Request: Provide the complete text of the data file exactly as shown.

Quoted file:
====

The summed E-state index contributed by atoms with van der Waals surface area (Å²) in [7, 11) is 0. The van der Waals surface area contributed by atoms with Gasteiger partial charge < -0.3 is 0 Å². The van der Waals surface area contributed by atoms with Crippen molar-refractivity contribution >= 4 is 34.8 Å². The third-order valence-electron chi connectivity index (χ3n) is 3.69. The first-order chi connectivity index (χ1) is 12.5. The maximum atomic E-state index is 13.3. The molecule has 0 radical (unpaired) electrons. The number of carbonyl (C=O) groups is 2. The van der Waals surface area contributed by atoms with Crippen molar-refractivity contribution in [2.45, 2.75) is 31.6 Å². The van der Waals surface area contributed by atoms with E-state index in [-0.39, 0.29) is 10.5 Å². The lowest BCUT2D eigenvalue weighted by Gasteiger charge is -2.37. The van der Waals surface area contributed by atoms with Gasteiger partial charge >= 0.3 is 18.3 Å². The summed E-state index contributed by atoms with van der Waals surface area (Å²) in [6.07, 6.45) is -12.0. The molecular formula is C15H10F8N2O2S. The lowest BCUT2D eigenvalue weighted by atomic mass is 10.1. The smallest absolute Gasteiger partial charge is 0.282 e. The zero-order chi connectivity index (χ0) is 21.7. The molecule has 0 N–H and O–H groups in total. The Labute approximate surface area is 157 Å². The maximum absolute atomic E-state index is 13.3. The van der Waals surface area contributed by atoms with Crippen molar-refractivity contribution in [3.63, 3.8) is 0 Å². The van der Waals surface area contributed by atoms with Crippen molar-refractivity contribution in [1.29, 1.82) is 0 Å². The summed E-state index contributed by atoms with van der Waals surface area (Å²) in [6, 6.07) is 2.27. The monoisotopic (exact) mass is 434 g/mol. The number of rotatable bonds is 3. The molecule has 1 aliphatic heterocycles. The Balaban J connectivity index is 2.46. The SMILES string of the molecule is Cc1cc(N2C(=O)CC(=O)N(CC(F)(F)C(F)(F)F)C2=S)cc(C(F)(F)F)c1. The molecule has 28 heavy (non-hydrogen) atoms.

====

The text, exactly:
The summed E-state index contributed by atoms with van der Waals surface area (Å²) in [7, 11) is 0. The van der Waals surface area contributed by atoms with Gasteiger partial charge < -0.3 is 0 Å². The van der Waals surface area contributed by atoms with Crippen molar-refractivity contribution >= 4 is 34.8 Å². The third-order valence-electron chi connectivity index (χ3n) is 3.69. The first-order chi connectivity index (χ1) is 12.5. The maximum atomic E-state index is 13.3. The molecule has 0 radical (unpaired) electrons. The number of carbonyl (C=O) groups is 2. The van der Waals surface area contributed by atoms with Crippen molar-refractivity contribution in [2.45, 2.75) is 31.6 Å². The van der Waals surface area contributed by atoms with E-state index in [-0.39, 0.29) is 10.5 Å². The lowest BCUT2D eigenvalue weighted by Gasteiger charge is -2.37. The van der Waals surface area contributed by atoms with Gasteiger partial charge >= 0.3 is 18.3 Å². The summed E-state index contributed by atoms with van der Waals surface area (Å²) in [6.07, 6.45) is -12.0. The molecular formula is C15H10F8N2O2S. The lowest BCUT2D eigenvalue weighted by atomic mass is 10.1. The smallest absolute Gasteiger partial charge is 0.282 e. The zero-order chi connectivity index (χ0) is 21.7. The molecule has 0 N–H and O–H groups in total. The Labute approximate surface area is 157 Å². The maximum absolute atomic E-state index is 13.3. The van der Waals surface area contributed by atoms with Crippen molar-refractivity contribution in [3.63, 3.8) is 0 Å². The van der Waals surface area contributed by atoms with Crippen molar-refractivity contribution in [1.29, 1.82) is 0 Å². The summed E-state index contributed by atoms with van der Waals surface area (Å²) in [6, 6.07) is 2.27. The monoisotopic (exact) mass is 434 g/mol. The number of rotatable bonds is 3. The molecule has 1 aliphatic heterocycles. The Balaban J connectivity index is 2.46. The SMILES string of the molecule is Cc1cc(N2C(=O)CC(=O)N(CC(F)(F)C(F)(F)F)C2=S)cc(C(F)(F)F)c1. The molecule has 28 heavy (non-hydrogen) atoms.